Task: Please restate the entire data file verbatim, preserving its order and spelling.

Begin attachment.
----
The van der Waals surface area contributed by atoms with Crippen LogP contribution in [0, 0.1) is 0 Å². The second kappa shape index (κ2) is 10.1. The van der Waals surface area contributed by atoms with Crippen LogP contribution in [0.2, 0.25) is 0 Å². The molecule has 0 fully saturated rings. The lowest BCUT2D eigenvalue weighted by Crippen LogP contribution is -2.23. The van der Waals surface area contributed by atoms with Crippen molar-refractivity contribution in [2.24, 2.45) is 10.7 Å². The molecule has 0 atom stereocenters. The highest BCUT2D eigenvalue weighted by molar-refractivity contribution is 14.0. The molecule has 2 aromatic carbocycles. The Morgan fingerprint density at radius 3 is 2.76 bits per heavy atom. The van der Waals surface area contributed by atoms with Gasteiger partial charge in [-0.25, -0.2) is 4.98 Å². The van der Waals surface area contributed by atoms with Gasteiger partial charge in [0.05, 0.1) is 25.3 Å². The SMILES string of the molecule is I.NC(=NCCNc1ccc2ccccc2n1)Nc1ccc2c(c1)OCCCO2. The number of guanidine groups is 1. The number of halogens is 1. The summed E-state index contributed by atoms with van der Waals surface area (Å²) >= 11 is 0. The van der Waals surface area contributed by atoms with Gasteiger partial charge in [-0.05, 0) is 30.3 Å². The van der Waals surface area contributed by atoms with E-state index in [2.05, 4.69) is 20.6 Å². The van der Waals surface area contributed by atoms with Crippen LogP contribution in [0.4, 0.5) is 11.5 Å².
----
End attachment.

The van der Waals surface area contributed by atoms with Crippen LogP contribution in [0, 0.1) is 0 Å². The second kappa shape index (κ2) is 10.1. The van der Waals surface area contributed by atoms with Crippen LogP contribution in [0.2, 0.25) is 0 Å². The molecule has 0 fully saturated rings. The lowest BCUT2D eigenvalue weighted by Crippen LogP contribution is -2.23. The van der Waals surface area contributed by atoms with Crippen molar-refractivity contribution in [2.24, 2.45) is 10.7 Å². The molecule has 0 atom stereocenters. The highest BCUT2D eigenvalue weighted by molar-refractivity contribution is 14.0. The molecule has 2 aromatic carbocycles. The Morgan fingerprint density at radius 3 is 2.76 bits per heavy atom. The van der Waals surface area contributed by atoms with Gasteiger partial charge in [-0.25, -0.2) is 4.98 Å². The van der Waals surface area contributed by atoms with Gasteiger partial charge in [0.05, 0.1) is 25.3 Å². The SMILES string of the molecule is I.NC(=NCCNc1ccc2ccccc2n1)Nc1ccc2c(c1)OCCCO2. The number of guanidine groups is 1. The number of halogens is 1. The summed E-state index contributed by atoms with van der Waals surface area (Å²) >= 11 is 0. The van der Waals surface area contributed by atoms with Gasteiger partial charge in [-0.05, 0) is 30.3 Å². The van der Waals surface area contributed by atoms with E-state index in [2.05, 4.69) is 20.6 Å². The van der Waals surface area contributed by atoms with Crippen LogP contribution in [0.4, 0.5) is 11.5 Å².